seemed dull and tame, when compared with the possibility of this fortunate

'For my part,' said one jolly-looking man, who was a goldsmith, 'I think the
emperor, if he is as good as they say, might have sent us a Jew.'

'Why not take one of the new sect of Nazarenes?' said a philosopher. 'I am
not cruel: but an atheist, one who denies Jupiter himself, deserves no

'I care not how many gods a man likes to believe in,' said the goldsmith;
'but to deny all gods is something monstrous.'

'Yet I fancy,' said Glaucus, 'that these people are not absolutely atheists.
I am told that they believe in a God--nay, in a future state.'

'Quite a mistake, my dear Glaucus,' said the philosopher. 'I have conferred
with them--they laughed in my face when I talked of Pluto and Hades.'

'O ye gods!' exclaimed the goldsmith, in horror; 'are there any of these
wretches in Pompeii?'

'I know there are a few: but they meet so privately that it is impossible to
discover who they are.'

As Glaucus turned away, a sculptor, who was a great enthusiast in his art,
looked after him admiringly.

'Ah!' said he, 'if we could get him on the arena--there would be a model for
you! What limbs! what a head! he ought to have been a gladiator! A
subject--a subject--worthy of our art! Why don't they give him to the

Meanwhile Fulvius, the Roman poet, whom his contemporaries declared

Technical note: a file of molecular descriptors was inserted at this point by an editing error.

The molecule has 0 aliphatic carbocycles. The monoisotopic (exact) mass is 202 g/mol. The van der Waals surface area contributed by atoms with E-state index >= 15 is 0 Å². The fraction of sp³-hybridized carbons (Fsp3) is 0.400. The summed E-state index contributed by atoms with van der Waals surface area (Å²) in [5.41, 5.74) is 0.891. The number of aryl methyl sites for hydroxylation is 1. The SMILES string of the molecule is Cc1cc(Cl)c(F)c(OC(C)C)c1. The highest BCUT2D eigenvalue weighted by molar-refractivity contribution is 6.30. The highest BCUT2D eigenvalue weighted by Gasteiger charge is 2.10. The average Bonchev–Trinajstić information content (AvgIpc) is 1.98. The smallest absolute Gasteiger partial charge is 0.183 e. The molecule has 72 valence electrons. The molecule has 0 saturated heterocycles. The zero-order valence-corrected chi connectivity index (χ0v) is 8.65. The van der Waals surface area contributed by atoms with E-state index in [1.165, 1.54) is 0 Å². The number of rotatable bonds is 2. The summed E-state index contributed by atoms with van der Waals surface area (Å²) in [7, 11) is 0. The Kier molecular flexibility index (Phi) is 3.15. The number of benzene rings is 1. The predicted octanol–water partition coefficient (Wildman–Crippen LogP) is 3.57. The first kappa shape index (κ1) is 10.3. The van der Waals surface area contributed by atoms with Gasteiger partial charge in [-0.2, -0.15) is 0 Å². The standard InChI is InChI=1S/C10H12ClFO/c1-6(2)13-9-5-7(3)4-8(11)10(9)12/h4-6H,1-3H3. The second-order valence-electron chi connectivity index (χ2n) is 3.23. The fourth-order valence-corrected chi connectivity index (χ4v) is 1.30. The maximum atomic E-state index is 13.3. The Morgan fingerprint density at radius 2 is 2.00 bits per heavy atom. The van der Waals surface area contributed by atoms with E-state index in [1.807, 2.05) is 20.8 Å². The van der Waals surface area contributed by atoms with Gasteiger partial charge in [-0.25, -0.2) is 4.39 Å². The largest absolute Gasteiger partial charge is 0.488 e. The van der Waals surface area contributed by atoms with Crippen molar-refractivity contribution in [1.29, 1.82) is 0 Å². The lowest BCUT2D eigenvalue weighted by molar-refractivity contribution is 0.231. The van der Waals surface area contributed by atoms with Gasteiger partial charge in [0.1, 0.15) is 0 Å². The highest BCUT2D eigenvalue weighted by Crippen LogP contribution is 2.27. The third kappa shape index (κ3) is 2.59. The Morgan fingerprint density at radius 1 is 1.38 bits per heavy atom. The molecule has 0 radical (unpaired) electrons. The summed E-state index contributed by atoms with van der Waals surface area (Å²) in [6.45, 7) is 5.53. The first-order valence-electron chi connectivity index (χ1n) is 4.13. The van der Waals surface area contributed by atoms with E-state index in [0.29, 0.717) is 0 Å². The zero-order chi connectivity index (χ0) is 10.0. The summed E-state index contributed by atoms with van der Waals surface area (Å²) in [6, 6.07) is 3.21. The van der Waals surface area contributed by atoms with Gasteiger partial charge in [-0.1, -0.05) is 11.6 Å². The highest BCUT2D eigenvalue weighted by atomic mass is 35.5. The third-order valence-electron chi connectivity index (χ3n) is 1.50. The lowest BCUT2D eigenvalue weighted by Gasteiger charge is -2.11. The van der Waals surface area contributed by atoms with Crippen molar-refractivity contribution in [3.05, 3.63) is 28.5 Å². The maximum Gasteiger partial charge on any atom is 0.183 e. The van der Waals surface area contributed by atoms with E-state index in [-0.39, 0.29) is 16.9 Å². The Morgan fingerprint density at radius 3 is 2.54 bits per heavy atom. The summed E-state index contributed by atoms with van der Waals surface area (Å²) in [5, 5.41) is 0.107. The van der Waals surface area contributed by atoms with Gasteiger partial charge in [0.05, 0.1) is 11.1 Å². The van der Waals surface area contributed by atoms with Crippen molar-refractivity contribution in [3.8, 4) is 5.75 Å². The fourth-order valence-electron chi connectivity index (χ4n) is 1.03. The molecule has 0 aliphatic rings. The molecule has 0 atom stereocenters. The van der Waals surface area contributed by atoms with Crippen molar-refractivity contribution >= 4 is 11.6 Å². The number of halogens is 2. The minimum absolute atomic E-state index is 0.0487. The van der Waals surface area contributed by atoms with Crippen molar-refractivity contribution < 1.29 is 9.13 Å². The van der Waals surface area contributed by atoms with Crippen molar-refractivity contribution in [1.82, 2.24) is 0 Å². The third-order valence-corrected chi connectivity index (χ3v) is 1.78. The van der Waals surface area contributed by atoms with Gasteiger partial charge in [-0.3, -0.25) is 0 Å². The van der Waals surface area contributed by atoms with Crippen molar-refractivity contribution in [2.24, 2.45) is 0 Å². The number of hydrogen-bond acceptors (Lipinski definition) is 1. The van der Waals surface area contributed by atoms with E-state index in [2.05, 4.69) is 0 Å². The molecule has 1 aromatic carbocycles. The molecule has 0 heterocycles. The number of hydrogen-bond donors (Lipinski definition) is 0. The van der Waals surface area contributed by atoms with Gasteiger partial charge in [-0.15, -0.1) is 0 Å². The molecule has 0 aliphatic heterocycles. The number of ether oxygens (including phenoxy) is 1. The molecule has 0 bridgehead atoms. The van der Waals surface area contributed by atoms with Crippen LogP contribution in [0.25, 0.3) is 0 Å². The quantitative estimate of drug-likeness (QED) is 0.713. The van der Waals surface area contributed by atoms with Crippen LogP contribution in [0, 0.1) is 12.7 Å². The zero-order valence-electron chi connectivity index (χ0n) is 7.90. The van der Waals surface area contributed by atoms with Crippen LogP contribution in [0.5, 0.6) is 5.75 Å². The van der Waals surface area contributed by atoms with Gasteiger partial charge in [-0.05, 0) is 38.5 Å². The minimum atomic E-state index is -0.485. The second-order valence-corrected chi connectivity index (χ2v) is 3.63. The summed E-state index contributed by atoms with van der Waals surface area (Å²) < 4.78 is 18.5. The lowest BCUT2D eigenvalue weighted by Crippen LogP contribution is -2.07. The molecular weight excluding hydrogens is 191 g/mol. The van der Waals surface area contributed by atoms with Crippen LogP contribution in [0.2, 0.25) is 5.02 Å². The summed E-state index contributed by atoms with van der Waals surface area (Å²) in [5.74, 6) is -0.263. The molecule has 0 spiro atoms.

immortal, and who, but for this history, would never have been heard of in
our neglectful age, came eagerly up to Glaucus. 'Oh, my Athenian, my
Glaucus, you have come to hear my ode! That is indeed an honour; you, a
Greek--to whom the very language of common life is poetry. How I thank you.
It is but a trifle; but if I secure your approbation, perhaps I may get an
introduction to Titus. Oh, Glaucus! a poet without a patron is an amphora
without a label; the wine may be good, but nobody will laud it! And what
says Pythagoras?--"Frankincense to the gods, but praise to man." A patron,
then, is the poet's priest: he procures him the incense, and obtains him his

'But all Pompeii is your patron, and every portico an altar in your praise.'

'Ah! the poor Pompeians are very civil--they love to honour merit. But they
are only the inhabitants of a petty town--spero meliora! Shall we within?'

'Certainly; we lose time till we hear your poem.'

At this instant there was a rush of some twenty persons from the baths into
the portico; and a slave stationed at the door of a small corridor now
admitted the poet, Glaucus, Clodius, and a troop of the bard's other
friends, into the passage.

'A poor place this, compared with the Roman thermae!' said Lepidus,

'Yet is there some taste in the ceiling,' said Glaucus, who was in a mood to
be pleased with everything; pointing to the stars which studded the roof.

Lepidus shrugged his shoulders, but was too languid to reply.

They now entered a somewhat spacious chamber, which served for the purposes
of the apodyterium (that is, a place where the bathers prepared themselves
for their luxurious ablutions). The vaulted ceiling was raised from a
cornice, glowingly colored with motley and grotesque paintings; the ceiling
itself was paneled in white compartments bordered with rich crimson; the
unsullied and shining floor was paved with white mosaics, and along the
walls were ranged benches for the accommodation of the loiterers. This
chamber did not possess the numerous and spacious windows which Vitruvius
attributes to his more magnificent frigidarium. The Pompeians, as all the
southern Italians, were fond of banishing the light of their sultry skies,
and combined in their voluptuous associations the idea of luxury with